Foreign Affairs Minister Mélanie Joly is urging countries to uphold women’s rights and abortion access while rooting out sexual violence, as the United Nations General Assembly comes to a close.

In a speech today in New York, Joly will summarize Canada’s priorities and concerns in foreign relations.

That includes being part of “a global coalition in support of equality” that will “defend against the growing attacks on women's rights and freedoms,” according to drafted remarks in French.

“Sexual and reproductive health and rights for women and girls are being rolled back or denied in too many countries,” Joly’s drafted remarks say.

“Canada will always stand up for your right to choose.”

Though the drafted section on women’s rights does not mention the United States, Joly’s comments come after months of backlash to the U.S. Supreme Court allowing states to ban abortions, with some seeking to prosecute those who help women end their pregnancies in other jurisdictions.

Joly’s remarks instead mention women targeted by autocratic governments, such as the Taliban preventing Afghan girls from attending school. She calls out Myanmar’s military junta imprisoning female democracy activists and sexually assaulting Rohingya women.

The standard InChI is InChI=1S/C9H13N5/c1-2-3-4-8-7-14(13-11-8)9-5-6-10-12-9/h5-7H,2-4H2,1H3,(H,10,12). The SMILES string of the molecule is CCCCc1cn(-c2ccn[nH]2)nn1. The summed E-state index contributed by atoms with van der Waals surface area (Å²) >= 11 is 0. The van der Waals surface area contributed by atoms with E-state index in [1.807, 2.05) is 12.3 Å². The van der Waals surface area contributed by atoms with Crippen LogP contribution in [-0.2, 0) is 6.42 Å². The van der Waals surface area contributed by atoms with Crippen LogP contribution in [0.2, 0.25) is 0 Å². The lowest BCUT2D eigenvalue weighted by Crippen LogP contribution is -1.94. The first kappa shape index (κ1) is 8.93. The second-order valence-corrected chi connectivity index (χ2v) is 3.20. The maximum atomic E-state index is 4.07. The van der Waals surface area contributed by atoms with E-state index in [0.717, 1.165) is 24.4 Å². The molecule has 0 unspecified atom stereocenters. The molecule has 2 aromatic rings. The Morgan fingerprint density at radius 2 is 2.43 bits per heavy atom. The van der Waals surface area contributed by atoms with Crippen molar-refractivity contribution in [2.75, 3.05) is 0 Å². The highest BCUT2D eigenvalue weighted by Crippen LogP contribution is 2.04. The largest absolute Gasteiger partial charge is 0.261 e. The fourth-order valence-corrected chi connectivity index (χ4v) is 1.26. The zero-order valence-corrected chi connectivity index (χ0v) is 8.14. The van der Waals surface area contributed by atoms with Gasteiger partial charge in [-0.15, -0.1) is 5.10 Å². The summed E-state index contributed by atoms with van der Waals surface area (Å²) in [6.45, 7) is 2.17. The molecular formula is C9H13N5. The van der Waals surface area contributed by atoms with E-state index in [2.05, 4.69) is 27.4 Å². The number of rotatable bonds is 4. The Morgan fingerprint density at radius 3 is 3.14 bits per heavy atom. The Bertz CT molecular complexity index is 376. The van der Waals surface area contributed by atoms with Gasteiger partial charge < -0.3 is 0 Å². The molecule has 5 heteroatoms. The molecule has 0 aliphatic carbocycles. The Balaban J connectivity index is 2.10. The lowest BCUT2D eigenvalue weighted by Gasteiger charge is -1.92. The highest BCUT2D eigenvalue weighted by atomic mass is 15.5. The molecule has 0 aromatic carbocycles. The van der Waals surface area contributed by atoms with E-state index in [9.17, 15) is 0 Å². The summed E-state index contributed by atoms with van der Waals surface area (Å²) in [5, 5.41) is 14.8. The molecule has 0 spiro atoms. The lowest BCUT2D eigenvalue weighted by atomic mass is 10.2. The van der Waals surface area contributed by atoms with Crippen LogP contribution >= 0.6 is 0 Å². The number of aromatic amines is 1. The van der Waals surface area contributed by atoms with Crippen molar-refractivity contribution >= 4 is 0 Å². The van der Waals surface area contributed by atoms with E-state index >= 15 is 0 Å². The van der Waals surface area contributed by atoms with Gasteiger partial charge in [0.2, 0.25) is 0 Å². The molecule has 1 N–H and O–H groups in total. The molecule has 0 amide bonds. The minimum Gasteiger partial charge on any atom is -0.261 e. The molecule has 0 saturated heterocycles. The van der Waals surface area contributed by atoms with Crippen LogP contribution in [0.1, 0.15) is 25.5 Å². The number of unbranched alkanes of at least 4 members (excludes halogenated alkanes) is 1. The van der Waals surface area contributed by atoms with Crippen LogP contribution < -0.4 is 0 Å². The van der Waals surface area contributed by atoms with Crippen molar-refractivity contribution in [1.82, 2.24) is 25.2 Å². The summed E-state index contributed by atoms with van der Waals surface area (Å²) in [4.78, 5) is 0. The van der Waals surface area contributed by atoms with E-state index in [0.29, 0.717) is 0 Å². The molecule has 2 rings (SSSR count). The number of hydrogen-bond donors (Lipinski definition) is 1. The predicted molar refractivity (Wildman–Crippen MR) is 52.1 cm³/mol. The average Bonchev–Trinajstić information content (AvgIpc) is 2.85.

The speech cites Iran’s crackdown on protesters seeking accountability after the death of Mahsa Amini, when morality police arrested her for "unsuitable attire" in allegedly wearing a hijab improperly. Joly also notes Ukrainian women have been subjected to sexual violence by occupying Russian forces.

Joly argues deliberate policy choices are resulting in rising violence against women, who are excluded from “the negotiating table, the boardroom, the classroom.”

The speech is likely to take place around noon local time, and will include some of the themes raised last week in New York by Prime Minister Justin Trudeau. His remarks surrounded climate change and international development.

@melaniejoly to raise #abortion, #SexualViolence in closing #UN speech. #CDNPoli

This report by The Canadian Press was first published Sept. 26, 2022.

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